The 20th Serpentine Pavilion celebrates diasporic London spaces
Updated: Jul 16, 2021
For more than two decades, the Serpentine Gallery in London has commissioned architects around the world to create a summer pavilion. The first architectural essay for this internationally renowned programme was designed in 2000 by Zaha Hadid.
This year's pavilion is the 21st and its temporary structure is located on the lawns of Kensington Gardens, near the Serpentine Gallery. Everything about it, from the articulated details to scale, presence, airiness, depth, height, and light, and pays homage to treasured gathering spaces throughout the city of London.
Designed by Sumayya Vally-led Johannesburg-based practice Counterspace, it features hints of the modern and neoclassical. Vally (31) is also the youngest ever architect commissioned by the London-based gallery to design the Serpentine Pavilion.
“My whole practice and this Pavilion are centred around amplifying and collaborating with multiple, diverse voices from different histories; with an interest in themes of identity, belonging, community, and gathering. The past year has drawn these themes sharply into focus while giving me the space to reflect on the incredible generosity of the communities that have been integral to this Pavilion." (Sumayya Vally of Counterspace for Serpetine Gallery)
The soft hues of pink contrasted by brown accents highlight the structure's varying textures - the Pavilion is built of reclaimed cork, timber, and steel, and covered with micro-cement -, drawn straight from the architecture of the city and reference changes in the quality of light.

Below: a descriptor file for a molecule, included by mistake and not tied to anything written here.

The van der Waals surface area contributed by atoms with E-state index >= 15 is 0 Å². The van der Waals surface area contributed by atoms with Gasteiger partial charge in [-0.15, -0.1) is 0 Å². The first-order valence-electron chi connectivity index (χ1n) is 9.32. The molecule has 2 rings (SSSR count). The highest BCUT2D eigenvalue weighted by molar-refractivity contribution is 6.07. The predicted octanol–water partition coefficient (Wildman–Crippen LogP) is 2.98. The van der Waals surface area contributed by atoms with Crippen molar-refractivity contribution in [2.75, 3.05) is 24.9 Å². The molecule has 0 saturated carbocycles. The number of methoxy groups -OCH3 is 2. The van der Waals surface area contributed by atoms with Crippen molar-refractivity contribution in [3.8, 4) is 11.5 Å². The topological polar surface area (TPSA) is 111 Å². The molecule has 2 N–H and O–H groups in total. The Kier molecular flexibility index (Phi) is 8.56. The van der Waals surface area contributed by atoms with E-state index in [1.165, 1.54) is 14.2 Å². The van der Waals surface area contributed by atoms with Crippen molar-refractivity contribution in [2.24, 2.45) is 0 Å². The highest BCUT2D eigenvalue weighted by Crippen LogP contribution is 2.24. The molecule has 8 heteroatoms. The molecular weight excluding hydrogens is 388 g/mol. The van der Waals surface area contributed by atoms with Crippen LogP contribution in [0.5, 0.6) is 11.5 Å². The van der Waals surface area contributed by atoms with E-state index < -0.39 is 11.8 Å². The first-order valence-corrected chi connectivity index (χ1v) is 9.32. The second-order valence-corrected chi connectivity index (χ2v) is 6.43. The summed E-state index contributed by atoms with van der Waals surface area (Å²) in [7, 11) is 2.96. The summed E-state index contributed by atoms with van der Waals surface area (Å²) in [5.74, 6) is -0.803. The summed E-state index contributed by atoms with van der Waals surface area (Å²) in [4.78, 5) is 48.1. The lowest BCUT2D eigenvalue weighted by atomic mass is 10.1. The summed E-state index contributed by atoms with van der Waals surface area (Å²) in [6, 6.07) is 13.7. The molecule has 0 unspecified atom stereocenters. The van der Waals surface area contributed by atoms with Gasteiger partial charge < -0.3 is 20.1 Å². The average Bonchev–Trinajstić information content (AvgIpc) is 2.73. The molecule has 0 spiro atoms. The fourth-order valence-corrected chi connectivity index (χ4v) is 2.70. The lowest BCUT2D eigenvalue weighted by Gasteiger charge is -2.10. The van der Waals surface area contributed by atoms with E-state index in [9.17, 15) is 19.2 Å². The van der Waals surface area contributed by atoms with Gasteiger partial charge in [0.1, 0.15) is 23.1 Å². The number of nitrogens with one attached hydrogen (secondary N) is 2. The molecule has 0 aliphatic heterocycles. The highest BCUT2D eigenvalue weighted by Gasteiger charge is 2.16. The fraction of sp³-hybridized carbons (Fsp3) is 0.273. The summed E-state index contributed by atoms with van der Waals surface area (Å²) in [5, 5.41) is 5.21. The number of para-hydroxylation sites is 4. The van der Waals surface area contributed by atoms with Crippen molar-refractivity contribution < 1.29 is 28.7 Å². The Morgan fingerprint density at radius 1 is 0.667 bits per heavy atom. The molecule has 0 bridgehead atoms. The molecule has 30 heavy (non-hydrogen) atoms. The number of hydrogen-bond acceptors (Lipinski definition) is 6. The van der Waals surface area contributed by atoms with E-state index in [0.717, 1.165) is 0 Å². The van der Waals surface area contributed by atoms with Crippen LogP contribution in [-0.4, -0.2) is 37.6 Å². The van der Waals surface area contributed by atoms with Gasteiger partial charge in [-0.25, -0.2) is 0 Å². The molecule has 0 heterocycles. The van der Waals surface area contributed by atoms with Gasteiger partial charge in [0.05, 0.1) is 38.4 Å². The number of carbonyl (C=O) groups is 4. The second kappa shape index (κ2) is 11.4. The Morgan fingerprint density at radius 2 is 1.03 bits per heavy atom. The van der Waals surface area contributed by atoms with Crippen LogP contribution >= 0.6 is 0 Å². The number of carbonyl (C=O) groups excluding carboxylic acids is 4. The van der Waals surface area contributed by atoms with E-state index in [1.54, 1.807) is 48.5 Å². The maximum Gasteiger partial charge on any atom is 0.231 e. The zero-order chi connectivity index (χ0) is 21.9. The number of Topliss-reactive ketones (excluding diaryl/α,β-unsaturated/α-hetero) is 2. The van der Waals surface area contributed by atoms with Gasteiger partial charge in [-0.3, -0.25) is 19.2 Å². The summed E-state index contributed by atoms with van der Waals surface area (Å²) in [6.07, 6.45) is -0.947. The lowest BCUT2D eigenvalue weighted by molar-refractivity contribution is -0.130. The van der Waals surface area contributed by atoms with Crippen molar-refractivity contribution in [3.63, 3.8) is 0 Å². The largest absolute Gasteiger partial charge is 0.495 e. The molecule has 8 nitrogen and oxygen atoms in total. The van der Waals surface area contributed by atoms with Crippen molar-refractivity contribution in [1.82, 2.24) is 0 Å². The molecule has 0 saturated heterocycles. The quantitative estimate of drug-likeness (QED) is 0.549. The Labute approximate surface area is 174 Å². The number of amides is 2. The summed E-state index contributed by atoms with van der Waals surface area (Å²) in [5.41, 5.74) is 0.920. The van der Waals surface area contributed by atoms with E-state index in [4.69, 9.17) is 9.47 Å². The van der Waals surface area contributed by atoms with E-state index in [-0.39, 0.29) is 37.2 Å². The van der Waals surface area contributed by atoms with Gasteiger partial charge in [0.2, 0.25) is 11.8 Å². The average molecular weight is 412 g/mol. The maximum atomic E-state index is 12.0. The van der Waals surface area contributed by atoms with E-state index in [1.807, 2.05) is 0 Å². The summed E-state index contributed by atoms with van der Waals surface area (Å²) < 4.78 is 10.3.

To respond to the historical eradication and successive shortage of cross-communal spaces across London, the pavilion pays tribute to eminent past and present places of gathering and organising within the city’s most significant neighbourhoods to cross-cultural and diasporic communities, such as Peckham, Tower Hamlets, Brixton, Hoxton, Edgware Road, Barking, and Dagenham.
Whether they’re doing film, choreography, or sculptural installations, Counterspace never settle for the respective discipline’s canon. And that’s what they did for the Pavilion - Vally lived in London for four months, searching for inspiration outside architecture.
She explored the city and delved into its history, searching for “lost and vulnerable spaces” - markets, community gardens, bookshops, cinemas, childcare centres, libraries, arts mosques, clubs, mosques, women’s centres, newspaper offices, restaurants, centres, hair salons, restaurants, and theatres. Streets of protests and carnivals in Brixton and Notting Hill were also on her mind map, as well as the Wall of Truth memorial to Grenfell victims under the Westway.
The 2021 structure will be open for visitors to explore and meet up with friends until 17 October, after which it will be purchased by developer and wellbeing resorts operator Therme Group. Fans of immersive hyperreal sound installations will also be delighted to experience Brian Eno's “Back to Earth” site-specific, layered, sound commission. The stratified sonic composition for the Serpentine Pavilion is titled “In A Garden” (2021) and moves through the Pavilion, from “the earth beneath visitors’ feet to the space above their heads.”
The Serpentine Pavilion📍 Serpentine Gallery
📅 Until 17 October 2021
⏲️ 10:00- 18:00
💰 Price: FREE & no booking required. __________________________________
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